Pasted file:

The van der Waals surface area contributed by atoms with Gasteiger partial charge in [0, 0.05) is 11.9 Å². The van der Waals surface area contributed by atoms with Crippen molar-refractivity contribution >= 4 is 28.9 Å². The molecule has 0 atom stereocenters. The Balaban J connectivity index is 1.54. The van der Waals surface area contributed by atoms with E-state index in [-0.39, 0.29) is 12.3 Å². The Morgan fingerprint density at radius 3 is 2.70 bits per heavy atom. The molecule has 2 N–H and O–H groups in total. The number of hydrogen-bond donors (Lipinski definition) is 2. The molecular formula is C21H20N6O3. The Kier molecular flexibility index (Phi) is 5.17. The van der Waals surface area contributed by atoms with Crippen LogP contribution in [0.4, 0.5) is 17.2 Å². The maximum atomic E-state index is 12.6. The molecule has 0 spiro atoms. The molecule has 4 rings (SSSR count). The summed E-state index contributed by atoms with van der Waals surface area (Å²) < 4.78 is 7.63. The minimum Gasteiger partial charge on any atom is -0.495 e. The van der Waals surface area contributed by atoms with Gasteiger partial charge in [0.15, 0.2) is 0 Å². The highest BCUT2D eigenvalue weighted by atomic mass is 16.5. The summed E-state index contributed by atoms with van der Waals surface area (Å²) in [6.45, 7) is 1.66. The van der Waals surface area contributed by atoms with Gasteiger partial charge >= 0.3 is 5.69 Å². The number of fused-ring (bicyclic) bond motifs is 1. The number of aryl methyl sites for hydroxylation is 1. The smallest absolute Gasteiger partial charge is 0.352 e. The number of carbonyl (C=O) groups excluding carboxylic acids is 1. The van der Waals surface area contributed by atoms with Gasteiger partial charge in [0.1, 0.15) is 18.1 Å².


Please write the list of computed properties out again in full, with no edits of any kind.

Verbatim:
The van der Waals surface area contributed by atoms with Gasteiger partial charge in [0, 0.05) is 11.9 Å². The van der Waals surface area contributed by atoms with Crippen molar-refractivity contribution >= 4 is 28.9 Å². The molecule has 0 atom stereocenters. The Balaban J connectivity index is 1.54. The van der Waals surface area contributed by atoms with E-state index in [-0.39, 0.29) is 12.3 Å². The Morgan fingerprint density at radius 3 is 2.70 bits per heavy atom. The molecule has 2 N–H and O–H groups in total. The number of hydrogen-bond donors (Lipinski definition) is 2. The molecular formula is C21H20N6O3. The Kier molecular flexibility index (Phi) is 5.17. The van der Waals surface area contributed by atoms with Crippen LogP contribution in [0.4, 0.5) is 17.2 Å². The maximum atomic E-state index is 12.6. The molecule has 0 spiro atoms. The molecule has 4 rings (SSSR count). The summed E-state index contributed by atoms with van der Waals surface area (Å²) < 4.78 is 7.63. The minimum Gasteiger partial charge on any atom is -0.495 e. The van der Waals surface area contributed by atoms with Gasteiger partial charge in [0.15, 0.2) is 0 Å². The highest BCUT2D eigenvalue weighted by atomic mass is 16.5. The summed E-state index contributed by atoms with van der Waals surface area (Å²) in [6.45, 7) is 1.66. The van der Waals surface area contributed by atoms with Gasteiger partial charge >= 0.3 is 5.69 Å². The number of fused-ring (bicyclic) bond motifs is 1. The number of aryl methyl sites for hydroxylation is 1. The smallest absolute Gasteiger partial charge is 0.352 e. The number of carbonyl (C=O) groups excluding carboxylic acids is 1. The van der Waals surface area contributed by atoms with Gasteiger partial charge in [0.1, 0.15) is 18.1 Å².